The Holy spirit or just holy spirit?

Right Divider

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marke wrote: "I believe the KJV is the most accurate translation of God's Word available today. I have studied the issues pertaining to the validity of various translations and my conclusion is based upon what it seems clear to me to be the most compelling reasoning."

You might be right that it is the most accurate translation but I don't think that it is without error.
Oh no... the most accurate Bible has errors. What do we do now?
 
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nikolai_42

Well-known member
nikolia 42, you said: "I see it just as though someone were with a group of people (use the analogy of a visitor at a household) and were the guest of honor. That guest has a limited time to stay but wants to send someone back to those remaining at the household. Before the guest leaves, he gives notice that he will be sending someone and asks the household to receive this second guest in the name of the first guest (i.e. after the first guest is gone).

The " mood" of the verb translated "receive " is the 'imperative mood." Here is definition of the mood:

"Corresponds to the English imperative, and expresses a command to the hearer to perform a certain action by the order and authority of the one commanding. Thus, Jesus' phrase, "Repent ye, and believe the gospel" (Mk.1:15) is not at all an "invitation," but an absolute command requiring full obedience on the part of all hearers." (Blue Letter Bible).

The Lord Jesus was commanding them to receive it. That doesn't fit your definition of 'receive."

No...that fits perfectly. If there were something about the command that required it be done immediately, that would be different. But that's exactly what I'm describing. Whether you call it a request or a command (in my analogy) doesn't change the essence of the way I read it. It is intended for fulfillment later.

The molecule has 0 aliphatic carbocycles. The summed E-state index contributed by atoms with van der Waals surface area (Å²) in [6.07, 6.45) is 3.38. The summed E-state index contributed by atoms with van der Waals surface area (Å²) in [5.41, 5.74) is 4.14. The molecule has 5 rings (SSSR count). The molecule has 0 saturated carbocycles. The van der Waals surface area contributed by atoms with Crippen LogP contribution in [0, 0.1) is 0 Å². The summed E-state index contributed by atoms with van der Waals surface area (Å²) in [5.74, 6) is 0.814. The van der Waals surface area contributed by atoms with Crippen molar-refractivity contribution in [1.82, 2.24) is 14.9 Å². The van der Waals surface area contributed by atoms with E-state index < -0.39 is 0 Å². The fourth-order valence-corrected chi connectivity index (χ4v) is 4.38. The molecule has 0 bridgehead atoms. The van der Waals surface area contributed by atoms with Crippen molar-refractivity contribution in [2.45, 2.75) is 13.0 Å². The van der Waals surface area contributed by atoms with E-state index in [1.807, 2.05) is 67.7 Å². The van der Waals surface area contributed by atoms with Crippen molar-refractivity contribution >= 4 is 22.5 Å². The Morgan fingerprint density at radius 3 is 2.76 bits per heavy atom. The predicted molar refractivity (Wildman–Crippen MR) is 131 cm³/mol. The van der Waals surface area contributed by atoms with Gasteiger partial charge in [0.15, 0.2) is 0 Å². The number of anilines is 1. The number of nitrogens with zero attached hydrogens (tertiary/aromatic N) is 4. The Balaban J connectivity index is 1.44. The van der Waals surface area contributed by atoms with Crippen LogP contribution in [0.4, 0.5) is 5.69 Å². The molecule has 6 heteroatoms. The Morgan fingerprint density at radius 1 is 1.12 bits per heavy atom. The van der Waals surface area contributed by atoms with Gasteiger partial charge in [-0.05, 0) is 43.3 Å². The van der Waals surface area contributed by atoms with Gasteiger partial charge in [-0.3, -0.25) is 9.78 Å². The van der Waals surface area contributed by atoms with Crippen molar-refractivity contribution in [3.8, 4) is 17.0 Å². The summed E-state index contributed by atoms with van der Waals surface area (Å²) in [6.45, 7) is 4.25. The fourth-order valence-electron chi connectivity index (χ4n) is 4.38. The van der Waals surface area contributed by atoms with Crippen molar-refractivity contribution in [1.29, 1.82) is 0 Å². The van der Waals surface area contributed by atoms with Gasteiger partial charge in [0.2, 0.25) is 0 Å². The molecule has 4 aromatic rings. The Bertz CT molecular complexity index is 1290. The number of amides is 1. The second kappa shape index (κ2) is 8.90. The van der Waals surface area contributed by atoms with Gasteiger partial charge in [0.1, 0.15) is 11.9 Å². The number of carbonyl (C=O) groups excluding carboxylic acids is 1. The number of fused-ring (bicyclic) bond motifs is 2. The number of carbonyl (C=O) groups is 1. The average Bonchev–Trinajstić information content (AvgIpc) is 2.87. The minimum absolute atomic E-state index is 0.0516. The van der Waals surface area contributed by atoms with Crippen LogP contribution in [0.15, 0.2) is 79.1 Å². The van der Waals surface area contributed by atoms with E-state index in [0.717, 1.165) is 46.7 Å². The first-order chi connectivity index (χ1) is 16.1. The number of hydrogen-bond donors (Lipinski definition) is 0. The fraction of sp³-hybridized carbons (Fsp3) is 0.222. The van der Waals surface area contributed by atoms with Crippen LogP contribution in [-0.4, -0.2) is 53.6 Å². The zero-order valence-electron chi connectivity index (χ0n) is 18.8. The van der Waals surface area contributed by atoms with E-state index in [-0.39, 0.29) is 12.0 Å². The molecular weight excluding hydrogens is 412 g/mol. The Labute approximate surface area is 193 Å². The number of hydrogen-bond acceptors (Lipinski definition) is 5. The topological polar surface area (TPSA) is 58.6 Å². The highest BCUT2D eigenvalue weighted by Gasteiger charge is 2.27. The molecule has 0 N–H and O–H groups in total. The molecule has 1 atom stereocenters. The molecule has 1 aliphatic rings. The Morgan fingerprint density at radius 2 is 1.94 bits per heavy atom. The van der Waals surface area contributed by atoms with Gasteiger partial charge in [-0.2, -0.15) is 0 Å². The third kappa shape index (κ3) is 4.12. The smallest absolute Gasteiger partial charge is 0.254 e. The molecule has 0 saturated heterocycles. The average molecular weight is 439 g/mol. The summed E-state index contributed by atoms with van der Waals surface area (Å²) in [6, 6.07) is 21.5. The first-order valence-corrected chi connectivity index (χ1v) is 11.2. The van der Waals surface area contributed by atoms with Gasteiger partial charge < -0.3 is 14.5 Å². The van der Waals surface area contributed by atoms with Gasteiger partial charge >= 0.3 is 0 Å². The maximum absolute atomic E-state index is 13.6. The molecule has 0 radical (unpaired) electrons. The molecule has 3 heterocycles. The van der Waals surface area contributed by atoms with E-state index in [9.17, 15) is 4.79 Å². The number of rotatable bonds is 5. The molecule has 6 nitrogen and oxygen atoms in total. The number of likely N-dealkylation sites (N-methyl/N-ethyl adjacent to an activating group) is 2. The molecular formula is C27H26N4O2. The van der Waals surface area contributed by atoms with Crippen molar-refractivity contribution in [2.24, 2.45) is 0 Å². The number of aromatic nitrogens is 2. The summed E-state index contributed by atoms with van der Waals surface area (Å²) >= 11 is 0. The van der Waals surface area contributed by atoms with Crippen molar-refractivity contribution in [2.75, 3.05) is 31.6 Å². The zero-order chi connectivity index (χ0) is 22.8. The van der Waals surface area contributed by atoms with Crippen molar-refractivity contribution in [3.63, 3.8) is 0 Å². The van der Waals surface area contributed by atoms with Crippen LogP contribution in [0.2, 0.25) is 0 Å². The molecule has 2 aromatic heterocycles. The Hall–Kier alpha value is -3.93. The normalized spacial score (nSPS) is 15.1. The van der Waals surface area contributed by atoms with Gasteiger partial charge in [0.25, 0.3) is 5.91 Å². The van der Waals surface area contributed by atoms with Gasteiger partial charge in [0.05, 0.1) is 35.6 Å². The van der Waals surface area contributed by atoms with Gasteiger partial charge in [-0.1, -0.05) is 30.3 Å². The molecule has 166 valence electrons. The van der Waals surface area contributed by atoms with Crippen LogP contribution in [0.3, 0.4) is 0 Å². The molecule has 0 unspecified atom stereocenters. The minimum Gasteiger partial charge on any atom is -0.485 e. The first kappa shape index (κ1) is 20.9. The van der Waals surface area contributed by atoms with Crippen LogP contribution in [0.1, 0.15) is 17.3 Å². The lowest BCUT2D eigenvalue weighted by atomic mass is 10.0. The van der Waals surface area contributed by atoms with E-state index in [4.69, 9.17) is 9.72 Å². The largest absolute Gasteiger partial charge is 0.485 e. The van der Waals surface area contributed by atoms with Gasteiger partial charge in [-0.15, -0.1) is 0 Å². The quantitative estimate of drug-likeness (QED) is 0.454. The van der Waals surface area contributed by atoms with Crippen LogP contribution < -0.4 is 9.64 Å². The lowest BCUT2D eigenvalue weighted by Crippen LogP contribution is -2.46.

Jerry Shugart

Well-known member
So according to your view when the Lord commanded them to receive the Holy Spirit it was not possible for them to receive Him right then and there!

You might have a point if the verb "receive" was in the future tense but it is not!
 
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nikolai_42

Well-known member
So according to your view when the Lord commanded them to receive the Holy Spirit it was not possible for them to receive Him right then and there!

You might have a point if the verb "receive" was in the future tense but it is not!

I'm not talking about possibilities. I wouldn't have any problem with them receiving it right there and then - but the Spirit hadn't been given. So this appears to me as a command to receive the Holy Spirit without regard to time.
 

OZOS

Well-known member
I'm not talking about possibilities. I wouldn't have any problem with them receiving it right there and then - but the Spirit hadn't been given. So this appears to me as a command to receive the Holy Spirit without regard to time.
There is a difference between the Holy Spirit being with/on someone for a specific task, and being in someone to give them eternal life. John 20:22 is the former. David asked that the Holy Spirit not be taken from him. The Spirit was on Moses, the Prophets, etc. This is the same case here.

"So Jesus said to them again, “Peace to you! As the Father has sent Me, I also send you.” And when He had said this, He breathed on them, and said to them, “Receive the Holy Spirit. If you forgive the sins of any, they are forgiven them; if you retain the sins of any, they are retained.”
 
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